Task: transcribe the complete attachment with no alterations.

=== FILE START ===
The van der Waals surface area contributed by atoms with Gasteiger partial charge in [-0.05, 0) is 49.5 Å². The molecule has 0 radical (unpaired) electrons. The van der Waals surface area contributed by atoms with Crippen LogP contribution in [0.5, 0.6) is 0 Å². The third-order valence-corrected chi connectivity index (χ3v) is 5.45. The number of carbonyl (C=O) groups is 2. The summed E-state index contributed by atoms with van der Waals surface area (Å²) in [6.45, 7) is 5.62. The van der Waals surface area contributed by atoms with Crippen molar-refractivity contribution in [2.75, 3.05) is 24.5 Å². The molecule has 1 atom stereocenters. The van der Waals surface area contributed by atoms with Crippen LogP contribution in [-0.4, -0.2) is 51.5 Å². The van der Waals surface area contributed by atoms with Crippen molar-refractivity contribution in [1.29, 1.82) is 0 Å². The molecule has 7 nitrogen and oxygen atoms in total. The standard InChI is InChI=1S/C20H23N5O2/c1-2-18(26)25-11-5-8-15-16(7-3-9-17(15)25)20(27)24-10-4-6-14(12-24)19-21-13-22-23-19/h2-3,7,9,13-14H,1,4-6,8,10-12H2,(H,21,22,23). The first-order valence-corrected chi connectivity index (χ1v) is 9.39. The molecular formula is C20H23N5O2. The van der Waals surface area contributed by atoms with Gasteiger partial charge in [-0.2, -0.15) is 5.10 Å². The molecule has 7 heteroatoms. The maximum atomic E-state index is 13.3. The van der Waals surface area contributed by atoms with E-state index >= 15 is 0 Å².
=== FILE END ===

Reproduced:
The van der Waals surface area contributed by atoms with Gasteiger partial charge in [-0.05, 0) is 49.5 Å². The molecule has 0 radical (unpaired) electrons. The van der Waals surface area contributed by atoms with Crippen LogP contribution in [0.5, 0.6) is 0 Å². The third-order valence-corrected chi connectivity index (χ3v) is 5.45. The number of carbonyl (C=O) groups is 2. The summed E-state index contributed by atoms with van der Waals surface area (Å²) in [6.45, 7) is 5.62. The van der Waals surface area contributed by atoms with Crippen molar-refractivity contribution in [2.75, 3.05) is 24.5 Å². The molecule has 1 atom stereocenters. The van der Waals surface area contributed by atoms with Crippen LogP contribution in [-0.4, -0.2) is 51.5 Å². The van der Waals surface area contributed by atoms with Crippen molar-refractivity contribution in [1.29, 1.82) is 0 Å². The molecule has 7 nitrogen and oxygen atoms in total. The standard InChI is InChI=1S/C20H23N5O2/c1-2-18(26)25-11-5-8-15-16(7-3-9-17(15)25)20(27)24-10-4-6-14(12-24)19-21-13-22-23-19/h2-3,7,9,13-14H,1,4-6,8,10-12H2,(H,21,22,23). The first-order valence-corrected chi connectivity index (χ1v) is 9.39. The molecular formula is C20H23N5O2. The van der Waals surface area contributed by atoms with Gasteiger partial charge in [-0.2, -0.15) is 5.10 Å². The molecule has 7 heteroatoms. The maximum atomic E-state index is 13.3. The van der Waals surface area contributed by atoms with E-state index >= 15 is 0 Å².